What can we expect in 2023?  I think the odds of a FED-induced recession now stand at 50/50.  Per my previous emails, according to CNBC, the average market decline in a recession is about 32%.  The average stock in the S&P 500 is already down about 35%.  Thus, I don’t see the markets getting a lot worse than what we have already been through.  The markets could easily trade down to the October lows or even a bit lower but unless there is another “shoe to drop”, I don’t see the declines getting much worse than that.  I think the first quarter of the year, in particular, will be volatile as we have another FED meeting on February 1st and fourth quarter corporate earnings reports and outlooks start to roll in as well.  As I said earlier, the biggest risk in my opinion is a FED that misses the ball (again) on inflation and continues hiking rates beyond expectations, which currently stands at a FED funds rate of 5%.  The silver lining of a recession caused by the FED’s interest rate policy is they can reverse course and begin cutting rates to stimulate growth just as fast as they slowed economic growth with rate hikes.  It is very important to note that the markets tend to move well in advance of an actual economic turnaround and also tend to move higher a full year before corporate earnings bottom out, this according to Tom Lee at Fundstrat.  For the markets to begin to rally, we just need to hear from the FED that they are near the end of their rate hike cycle, which they are likely to be.  The biggest sticking point for inflation this past year has been housing and rents, which is now starting to rollover as well.  Commodity prices have come down significantly as well as shipping rates.  Wage growth is also starting to show signs of slowing, which is all positive for inflation and, hopefully, the FED is paying attention this time.   LPL Research has their fair value estimate for the S&P 500 at 4400 – 4500 by year end which marks a gain of roughly 16% from current levels.  The aforementioned Tom Lee set his target at 4750, or a gain of over 20%.  Believe me, there are also many bearish analysts on Wall Street with predictions of the S&P trading down to the low 3000’s with corporate earnings collapsing.  The consensus is an awful first half of the year with the economy falling into a recession and then moving higher in the second half to finish roughly flat.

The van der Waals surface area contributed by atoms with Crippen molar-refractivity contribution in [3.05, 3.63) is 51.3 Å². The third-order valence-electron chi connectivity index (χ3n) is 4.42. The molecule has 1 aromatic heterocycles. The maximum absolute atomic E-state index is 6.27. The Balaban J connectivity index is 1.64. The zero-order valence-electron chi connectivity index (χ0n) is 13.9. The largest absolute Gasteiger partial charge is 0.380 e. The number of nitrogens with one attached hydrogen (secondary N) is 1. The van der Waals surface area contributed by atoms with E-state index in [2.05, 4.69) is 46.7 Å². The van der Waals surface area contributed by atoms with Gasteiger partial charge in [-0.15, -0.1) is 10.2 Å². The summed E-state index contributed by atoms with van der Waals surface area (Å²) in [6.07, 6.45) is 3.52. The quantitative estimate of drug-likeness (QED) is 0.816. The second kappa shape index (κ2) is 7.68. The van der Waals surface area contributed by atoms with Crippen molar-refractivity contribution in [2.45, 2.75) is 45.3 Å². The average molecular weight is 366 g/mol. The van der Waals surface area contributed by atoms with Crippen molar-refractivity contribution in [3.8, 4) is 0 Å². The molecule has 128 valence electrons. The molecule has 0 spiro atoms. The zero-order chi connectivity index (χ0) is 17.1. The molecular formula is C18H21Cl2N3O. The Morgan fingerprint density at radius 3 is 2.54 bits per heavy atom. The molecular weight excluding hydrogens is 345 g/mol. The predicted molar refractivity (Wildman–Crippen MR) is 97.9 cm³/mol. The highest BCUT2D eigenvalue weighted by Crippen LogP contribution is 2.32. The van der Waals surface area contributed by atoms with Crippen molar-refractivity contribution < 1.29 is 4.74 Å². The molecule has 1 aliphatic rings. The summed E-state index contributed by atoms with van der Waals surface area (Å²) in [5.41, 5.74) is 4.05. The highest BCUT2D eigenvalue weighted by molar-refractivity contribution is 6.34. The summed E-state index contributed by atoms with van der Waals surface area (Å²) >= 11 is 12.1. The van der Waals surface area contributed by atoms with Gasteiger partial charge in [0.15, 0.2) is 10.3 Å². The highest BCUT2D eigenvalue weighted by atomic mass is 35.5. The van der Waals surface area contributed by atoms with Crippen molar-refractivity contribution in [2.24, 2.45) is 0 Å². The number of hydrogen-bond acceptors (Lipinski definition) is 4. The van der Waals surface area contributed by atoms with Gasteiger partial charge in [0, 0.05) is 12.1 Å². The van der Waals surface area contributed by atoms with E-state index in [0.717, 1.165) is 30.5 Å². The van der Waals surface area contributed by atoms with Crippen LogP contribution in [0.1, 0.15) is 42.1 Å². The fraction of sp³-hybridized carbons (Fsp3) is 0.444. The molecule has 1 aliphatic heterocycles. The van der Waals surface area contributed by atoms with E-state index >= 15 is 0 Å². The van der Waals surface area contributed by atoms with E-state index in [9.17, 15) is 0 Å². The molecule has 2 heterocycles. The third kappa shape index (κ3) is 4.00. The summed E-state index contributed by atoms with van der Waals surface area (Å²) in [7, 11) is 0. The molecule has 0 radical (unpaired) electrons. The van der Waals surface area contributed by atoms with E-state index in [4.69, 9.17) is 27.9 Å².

Entering 2023, my portfolio models are slightly overweight stocks relative to bonds and still overweight cash.  I have recently increased exposure to bonds in some models and I am still slightly overweight Large Growth stocks relative to Large Value as I believe long term economic fundamentals and consumer behaviors favor that category.  I am always looking for opportunities to deploy cash and if we see continued weakness in stocks or if interest rates spike again, I will be adding to both stock and bond positions.  If you have been paying attention to my emails, you know that I am most optimistic when others are pessimistic…most of the strategists and asset managers on Wall Street are very pessimistic!  I am not an economist, but I have almost 30 years of market experience.  Experience tells me any time you can own quality companies with strong cash flows, strong balance sheets and trading at discounts of 20, 30, 40% or more to their highs, you want to own them.  Bonds are now trading with interest rates at levels we have not seen in decades.  Both stock and bond valuations are looking as attractive as they have in years, and I think long term investors are going to be very happy in the near future for ignoring the naysayers and staying the course.   

 

Please let me know if you have any questions.

 

Best regards,

 

Larry